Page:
When was the last time a colleague said something so ridiculous that it made your jaw drop? A four-year study by LeadershipIQ.com found that 23 percent of CEOs were fired for denying reality — refusing to recognize adverse facts about an organization’s performance.
We typically respond to people who deny reality by confronting them with facts and counter arguments. But research suggests this is precisely the wrong thing to do.
Research around confirmation bias shows that we tend to look for and interpret information in ways that conform to our beliefs. We have an emotional investment in continuing to believe what we want to believe. Furthermore, studies on a phenomenon called the backfire effect show that when we are presented with facts that cause us to feel bad about our self-worth or worldview, we can develop an even stronger attachment to incorrect beliefs.
These mental blindspots are 2 of more than 100 dangerous judgment errors that result from how our brains are wired. It’s something scholars of cognitive neuroscience and behavioral economics call cognitive biases. We make these errors in work and personal life alike. An example, is the shopping choices we make, as revealed by a series of studies done by a shopping comparison website.
Fortunately, recent research shows us how to use pragmatic strategies to address these dangerous judgment errors — in your professional life, your relationships, or other life areas. It can be helpful to evaluate where cognitive bias is hurting you, and others on your team. Then, use structured decision-making methods to make “good enough” daily decisions quickly, more thorough methods for moderately important choices, and in-depth one’s for major decisions.
Such techniques will also help you implement your decisions well, and formulate truly effective long-term strategic plans. Also, you can develop mental habits and skills to notice cognitive biases and prevent yourself from slipping into them.
So, how do you deal with colleagues suffering from the ostrich head-in-the-sand syndrome?
Rather than arguing about it, it’s much more effective to use a research-based strategy. I developed one called EGRIP (Emotions, Goals, Rapport, Information and Positive Reinforcement), which provides clear guidelines on how to deal with people who deny the facts.
For instance, consider the case of Mike, a new product development team lead in a rapidly-growing tech start-up. He set an ambitious goal for a product launch, and as more and more bugs appeared, he refused to move the launch date. People tried to talk to him, but he hunkered down and kept insisting that the product would launch on time, and work well. I was doing coaching for the company’s founder at the time, and he asked me to approach Mike to try and resolve the issue.
E – Connect with their emotions
If someone denies clear facts, you can safely assume that it’s emotions leading them from reality. While gut reactions can be helpful, they can also lead us astray. What works better is to focus on understanding these emotions and to determine what emotional blocks might be causing them to stick their heads in the sand.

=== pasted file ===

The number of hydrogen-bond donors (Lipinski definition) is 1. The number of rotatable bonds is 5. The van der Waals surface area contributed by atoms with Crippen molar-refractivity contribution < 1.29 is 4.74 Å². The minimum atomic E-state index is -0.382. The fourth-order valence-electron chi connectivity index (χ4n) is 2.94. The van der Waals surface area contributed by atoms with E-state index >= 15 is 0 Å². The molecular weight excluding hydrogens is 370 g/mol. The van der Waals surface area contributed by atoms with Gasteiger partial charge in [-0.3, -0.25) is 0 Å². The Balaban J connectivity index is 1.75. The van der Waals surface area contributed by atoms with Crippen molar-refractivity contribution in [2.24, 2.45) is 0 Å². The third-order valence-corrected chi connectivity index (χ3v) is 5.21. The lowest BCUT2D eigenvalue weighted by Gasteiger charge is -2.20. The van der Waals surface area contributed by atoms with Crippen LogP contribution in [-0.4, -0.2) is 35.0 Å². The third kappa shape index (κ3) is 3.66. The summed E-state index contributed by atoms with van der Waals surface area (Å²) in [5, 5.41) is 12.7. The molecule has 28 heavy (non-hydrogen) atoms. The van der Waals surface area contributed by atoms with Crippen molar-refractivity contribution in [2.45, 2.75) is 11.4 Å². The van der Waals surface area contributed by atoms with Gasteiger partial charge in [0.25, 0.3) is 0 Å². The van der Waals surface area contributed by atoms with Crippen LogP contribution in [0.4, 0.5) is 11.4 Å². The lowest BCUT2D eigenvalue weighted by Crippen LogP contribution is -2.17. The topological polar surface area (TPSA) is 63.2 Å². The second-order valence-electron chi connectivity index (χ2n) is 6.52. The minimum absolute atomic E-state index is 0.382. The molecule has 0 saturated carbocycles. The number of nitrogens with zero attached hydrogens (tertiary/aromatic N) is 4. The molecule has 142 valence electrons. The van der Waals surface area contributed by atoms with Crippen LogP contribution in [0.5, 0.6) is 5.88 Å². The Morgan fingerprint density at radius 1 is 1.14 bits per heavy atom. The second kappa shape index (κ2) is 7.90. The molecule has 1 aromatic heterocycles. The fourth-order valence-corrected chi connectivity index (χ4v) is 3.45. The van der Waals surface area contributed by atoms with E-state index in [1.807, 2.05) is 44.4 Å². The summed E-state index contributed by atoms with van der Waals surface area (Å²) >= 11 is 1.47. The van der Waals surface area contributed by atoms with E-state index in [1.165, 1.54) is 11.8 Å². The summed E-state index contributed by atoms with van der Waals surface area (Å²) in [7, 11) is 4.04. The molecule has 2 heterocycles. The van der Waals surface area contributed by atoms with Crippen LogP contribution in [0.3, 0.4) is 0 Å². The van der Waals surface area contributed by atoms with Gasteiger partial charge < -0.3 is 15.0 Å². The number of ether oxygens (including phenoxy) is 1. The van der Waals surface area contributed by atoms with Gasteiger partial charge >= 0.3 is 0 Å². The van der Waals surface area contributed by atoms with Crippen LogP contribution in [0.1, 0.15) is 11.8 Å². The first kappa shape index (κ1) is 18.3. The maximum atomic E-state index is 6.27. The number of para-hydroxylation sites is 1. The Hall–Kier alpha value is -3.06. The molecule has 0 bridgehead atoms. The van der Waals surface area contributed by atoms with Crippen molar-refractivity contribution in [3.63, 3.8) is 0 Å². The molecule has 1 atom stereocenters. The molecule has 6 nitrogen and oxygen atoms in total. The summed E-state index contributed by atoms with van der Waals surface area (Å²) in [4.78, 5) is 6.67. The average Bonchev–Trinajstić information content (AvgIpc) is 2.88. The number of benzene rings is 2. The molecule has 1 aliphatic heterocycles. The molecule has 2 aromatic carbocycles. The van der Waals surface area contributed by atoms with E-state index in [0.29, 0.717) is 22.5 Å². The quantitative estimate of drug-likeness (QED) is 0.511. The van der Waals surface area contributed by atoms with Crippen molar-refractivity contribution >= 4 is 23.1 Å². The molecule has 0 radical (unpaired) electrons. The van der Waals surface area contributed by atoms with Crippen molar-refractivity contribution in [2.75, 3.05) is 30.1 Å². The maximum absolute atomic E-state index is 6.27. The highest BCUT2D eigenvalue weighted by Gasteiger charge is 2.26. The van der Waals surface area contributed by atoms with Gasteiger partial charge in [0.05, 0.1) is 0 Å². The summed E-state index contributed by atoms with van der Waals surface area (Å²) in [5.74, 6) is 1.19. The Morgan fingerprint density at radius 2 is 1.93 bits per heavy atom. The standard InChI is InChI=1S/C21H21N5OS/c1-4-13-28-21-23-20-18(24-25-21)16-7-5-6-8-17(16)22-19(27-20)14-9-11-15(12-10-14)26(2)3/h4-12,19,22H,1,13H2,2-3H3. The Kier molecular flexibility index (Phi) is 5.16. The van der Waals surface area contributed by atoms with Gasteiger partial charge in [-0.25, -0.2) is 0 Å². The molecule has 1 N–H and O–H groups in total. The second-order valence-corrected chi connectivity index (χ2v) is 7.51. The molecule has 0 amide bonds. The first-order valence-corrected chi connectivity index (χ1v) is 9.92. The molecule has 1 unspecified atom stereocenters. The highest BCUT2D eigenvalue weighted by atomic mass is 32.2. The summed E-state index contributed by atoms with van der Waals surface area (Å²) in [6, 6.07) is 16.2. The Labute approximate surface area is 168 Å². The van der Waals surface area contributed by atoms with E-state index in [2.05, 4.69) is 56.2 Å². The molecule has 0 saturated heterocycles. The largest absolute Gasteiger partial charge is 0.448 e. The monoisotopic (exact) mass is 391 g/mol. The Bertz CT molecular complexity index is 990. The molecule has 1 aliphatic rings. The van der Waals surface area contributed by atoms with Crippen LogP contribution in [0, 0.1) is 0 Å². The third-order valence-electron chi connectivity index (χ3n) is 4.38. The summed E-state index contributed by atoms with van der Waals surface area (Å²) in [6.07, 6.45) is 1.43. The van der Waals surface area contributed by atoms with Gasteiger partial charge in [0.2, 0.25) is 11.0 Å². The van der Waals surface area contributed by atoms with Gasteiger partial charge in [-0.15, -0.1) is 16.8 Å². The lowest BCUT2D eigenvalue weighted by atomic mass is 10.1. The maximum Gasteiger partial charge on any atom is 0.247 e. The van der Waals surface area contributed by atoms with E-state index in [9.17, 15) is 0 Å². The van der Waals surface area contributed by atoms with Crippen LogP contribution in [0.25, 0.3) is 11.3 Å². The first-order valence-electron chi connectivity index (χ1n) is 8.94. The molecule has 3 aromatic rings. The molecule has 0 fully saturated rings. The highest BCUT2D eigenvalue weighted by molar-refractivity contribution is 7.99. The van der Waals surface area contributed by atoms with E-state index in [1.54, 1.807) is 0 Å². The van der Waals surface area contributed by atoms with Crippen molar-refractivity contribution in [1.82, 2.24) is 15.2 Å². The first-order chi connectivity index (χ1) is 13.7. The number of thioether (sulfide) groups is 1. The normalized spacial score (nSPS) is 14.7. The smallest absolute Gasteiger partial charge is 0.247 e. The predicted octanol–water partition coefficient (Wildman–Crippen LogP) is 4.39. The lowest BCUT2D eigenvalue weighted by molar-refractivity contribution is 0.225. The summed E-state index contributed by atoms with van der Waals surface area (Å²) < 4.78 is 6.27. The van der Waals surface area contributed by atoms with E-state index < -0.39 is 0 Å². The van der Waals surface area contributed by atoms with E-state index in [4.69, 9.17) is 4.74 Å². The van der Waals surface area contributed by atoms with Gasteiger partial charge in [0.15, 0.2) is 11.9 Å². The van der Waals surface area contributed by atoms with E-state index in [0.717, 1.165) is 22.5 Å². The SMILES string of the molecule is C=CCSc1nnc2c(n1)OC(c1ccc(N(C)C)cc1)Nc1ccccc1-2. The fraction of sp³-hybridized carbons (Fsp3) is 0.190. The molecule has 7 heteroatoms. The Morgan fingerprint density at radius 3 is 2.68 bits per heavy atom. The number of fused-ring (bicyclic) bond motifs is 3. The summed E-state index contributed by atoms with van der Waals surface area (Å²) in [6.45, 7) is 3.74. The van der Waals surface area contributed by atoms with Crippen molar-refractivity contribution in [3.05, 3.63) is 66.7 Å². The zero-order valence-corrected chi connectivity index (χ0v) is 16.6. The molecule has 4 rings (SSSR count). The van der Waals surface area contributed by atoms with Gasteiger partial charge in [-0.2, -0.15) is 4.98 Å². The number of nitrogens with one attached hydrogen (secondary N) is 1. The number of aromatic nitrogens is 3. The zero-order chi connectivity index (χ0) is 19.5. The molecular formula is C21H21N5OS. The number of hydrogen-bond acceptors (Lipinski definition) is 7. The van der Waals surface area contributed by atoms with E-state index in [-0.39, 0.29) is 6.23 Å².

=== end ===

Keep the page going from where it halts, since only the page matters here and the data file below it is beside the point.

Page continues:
What I discovered in my conversations with Mike was that he tied his self-worth and sense of success to “sticking to his guns,” associating strong leadership with consistency and afraid of appearing weak in his new role as the team lead. He believed team members were trying to undermine him by getting him to shift the schedule — leading him to admit that he’d failed to deliver. This false association of leadership with consistency, and fear of appearing weak, is a frequent problem for new leaders.
G – Establish shared goals
It’s best to establish shared goals — crucial for effective knowledge sharing. I spoke with Mike about how we both shared the same goal of having him succeed as a leader within the company. Likewise, we both shared our goal of having the new product become profitable.
R – Build rapport
Next, build up a rapport by establishing trust. Use empathetic listening to echo their emotions and show you understand how they feel. I spoke to Mike about how it was hard to be worried about the loyalty of one’s team members. We also discussed what makes someone a strong leader.
I – Provide information
At this point, start giving new information, that is a little more challenging, but doesn’t yet touch the actual pain point.
I told Mike how research suggests that one of the most important signs of being a strong leader is the ability to change your mind based on new evidence. I gave examples, such as Alan Mulally saving Ford Motor Company through repeated changes of mind. If I had begun with this information, Mike may have perceived it as threatening. However, by slipping this in naturally, as part of a broader conversation and building a rapport built on shared goals, he accepted the information calmly.
P – Provide positive reinforcement
After a person has changed their perspective, provide them with positive reinforcement. This is a research-based tactic that shifts someone’s emotions. The more positive emotions a person attaches to accepting adverse facts, the less likely you’ll need to have the same conversation with them again.
With Mike, I discussed how he could best exhibit these characteristics — to show those trying to undermine him, that he was indeed a strong leader. I directed the conversation toward how he could show strength by delaying the launch of the new product. Eventually, he agreed, and I praised his ability to show strength and leadership by shifting his perspective, based on new evidence.
Good luck, and remember that you can use EGRIP in a professional setting, and almost any other situation, that requires you to steer others away from a false belief that causes them to deny reality.